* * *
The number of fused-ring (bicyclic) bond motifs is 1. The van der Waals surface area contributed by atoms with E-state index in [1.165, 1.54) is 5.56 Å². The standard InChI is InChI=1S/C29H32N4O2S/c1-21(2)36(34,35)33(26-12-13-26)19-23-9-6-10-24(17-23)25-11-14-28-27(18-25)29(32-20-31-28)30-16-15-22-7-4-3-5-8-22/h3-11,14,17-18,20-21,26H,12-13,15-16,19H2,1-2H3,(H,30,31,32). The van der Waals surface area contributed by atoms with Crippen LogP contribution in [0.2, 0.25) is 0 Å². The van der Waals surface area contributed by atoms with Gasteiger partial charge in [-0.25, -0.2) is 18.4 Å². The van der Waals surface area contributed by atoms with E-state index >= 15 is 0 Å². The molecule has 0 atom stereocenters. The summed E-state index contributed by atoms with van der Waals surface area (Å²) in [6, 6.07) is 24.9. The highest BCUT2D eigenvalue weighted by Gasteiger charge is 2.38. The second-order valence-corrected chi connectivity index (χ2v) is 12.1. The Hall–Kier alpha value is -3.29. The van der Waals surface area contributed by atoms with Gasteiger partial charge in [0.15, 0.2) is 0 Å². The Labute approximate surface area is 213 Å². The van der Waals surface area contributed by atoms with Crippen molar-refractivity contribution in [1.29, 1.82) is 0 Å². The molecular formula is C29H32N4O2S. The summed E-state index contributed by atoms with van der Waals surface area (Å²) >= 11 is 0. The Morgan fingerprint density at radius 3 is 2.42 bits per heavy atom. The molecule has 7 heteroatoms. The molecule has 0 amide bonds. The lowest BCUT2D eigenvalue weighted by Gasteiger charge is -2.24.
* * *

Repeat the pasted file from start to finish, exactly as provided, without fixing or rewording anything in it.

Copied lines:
The number of fused-ring (bicyclic) bond motifs is 1. The van der Waals surface area contributed by atoms with E-state index in [1.165, 1.54) is 5.56 Å². The standard InChI is InChI=1S/C29H32N4O2S/c1-21(2)36(34,35)33(26-12-13-26)19-23-9-6-10-24(17-23)25-11-14-28-27(18-25)29(32-20-31-28)30-16-15-22-7-4-3-5-8-22/h3-11,14,17-18,20-21,26H,12-13,15-16,19H2,1-2H3,(H,30,31,32). The van der Waals surface area contributed by atoms with Crippen LogP contribution in [0.2, 0.25) is 0 Å². The van der Waals surface area contributed by atoms with Gasteiger partial charge in [-0.25, -0.2) is 18.4 Å². The van der Waals surface area contributed by atoms with E-state index >= 15 is 0 Å². The molecule has 0 atom stereocenters. The summed E-state index contributed by atoms with van der Waals surface area (Å²) in [6, 6.07) is 24.9. The highest BCUT2D eigenvalue weighted by Gasteiger charge is 2.38. The second-order valence-corrected chi connectivity index (χ2v) is 12.1. The Hall–Kier alpha value is -3.29. The van der Waals surface area contributed by atoms with Gasteiger partial charge in [0.15, 0.2) is 0 Å². The Labute approximate surface area is 213 Å². The van der Waals surface area contributed by atoms with Crippen molar-refractivity contribution in [1.29, 1.82) is 0 Å². The molecular formula is C29H32N4O2S. The summed E-state index contributed by atoms with van der Waals surface area (Å²) >= 11 is 0. The Morgan fingerprint density at radius 3 is 2.42 bits per heavy atom. The molecule has 7 heteroatoms. The molecule has 0 amide bonds. The lowest BCUT2D eigenvalue weighted by Gasteiger charge is -2.24.